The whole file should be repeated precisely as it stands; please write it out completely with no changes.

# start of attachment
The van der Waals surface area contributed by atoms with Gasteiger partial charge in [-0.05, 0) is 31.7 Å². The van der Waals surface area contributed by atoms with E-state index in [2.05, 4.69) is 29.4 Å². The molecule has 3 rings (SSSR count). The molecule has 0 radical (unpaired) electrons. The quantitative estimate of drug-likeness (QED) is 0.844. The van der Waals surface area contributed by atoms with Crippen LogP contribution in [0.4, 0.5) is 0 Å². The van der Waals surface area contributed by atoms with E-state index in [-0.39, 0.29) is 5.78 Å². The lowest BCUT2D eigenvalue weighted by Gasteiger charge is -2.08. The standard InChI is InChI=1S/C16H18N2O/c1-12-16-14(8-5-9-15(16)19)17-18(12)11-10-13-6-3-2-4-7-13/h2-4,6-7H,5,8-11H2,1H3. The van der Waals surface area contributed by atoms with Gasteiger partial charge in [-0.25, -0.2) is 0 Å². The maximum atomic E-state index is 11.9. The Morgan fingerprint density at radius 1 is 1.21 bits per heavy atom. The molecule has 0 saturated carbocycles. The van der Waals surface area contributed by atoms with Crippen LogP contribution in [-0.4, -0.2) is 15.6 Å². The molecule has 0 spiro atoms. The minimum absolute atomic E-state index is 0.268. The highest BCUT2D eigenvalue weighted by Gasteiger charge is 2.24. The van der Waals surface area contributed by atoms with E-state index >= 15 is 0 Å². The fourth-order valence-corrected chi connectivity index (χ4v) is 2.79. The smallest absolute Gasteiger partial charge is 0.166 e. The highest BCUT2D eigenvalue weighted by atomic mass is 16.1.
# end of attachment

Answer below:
The van der Waals surface area contributed by atoms with Gasteiger partial charge in [-0.05, 0) is 31.7 Å². The van der Waals surface area contributed by atoms with E-state index in [2.05, 4.69) is 29.4 Å². The molecule has 3 rings (SSSR count). The molecule has 0 radical (unpaired) electrons. The quantitative estimate of drug-likeness (QED) is 0.844. The van der Waals surface area contributed by atoms with Crippen LogP contribution in [0.4, 0.5) is 0 Å². The van der Waals surface area contributed by atoms with E-state index in [-0.39, 0.29) is 5.78 Å². The lowest BCUT2D eigenvalue weighted by Gasteiger charge is -2.08. The standard InChI is InChI=1S/C16H18N2O/c1-12-16-14(8-5-9-15(16)19)17-18(12)11-10-13-6-3-2-4-7-13/h2-4,6-7H,5,8-11H2,1H3. The van der Waals surface area contributed by atoms with Gasteiger partial charge in [-0.25, -0.2) is 0 Å². The maximum atomic E-state index is 11.9. The Morgan fingerprint density at radius 1 is 1.21 bits per heavy atom. The molecule has 0 saturated carbocycles. The van der Waals surface area contributed by atoms with Crippen LogP contribution in [-0.4, -0.2) is 15.6 Å². The molecule has 0 spiro atoms. The minimum absolute atomic E-state index is 0.268. The highest BCUT2D eigenvalue weighted by Gasteiger charge is 2.24. The van der Waals surface area contributed by atoms with E-state index >= 15 is 0 Å². The fourth-order valence-corrected chi connectivity index (χ4v) is 2.79. The smallest absolute Gasteiger partial charge is 0.166 e. The highest BCUT2D eigenvalue weighted by atomic mass is 16.1.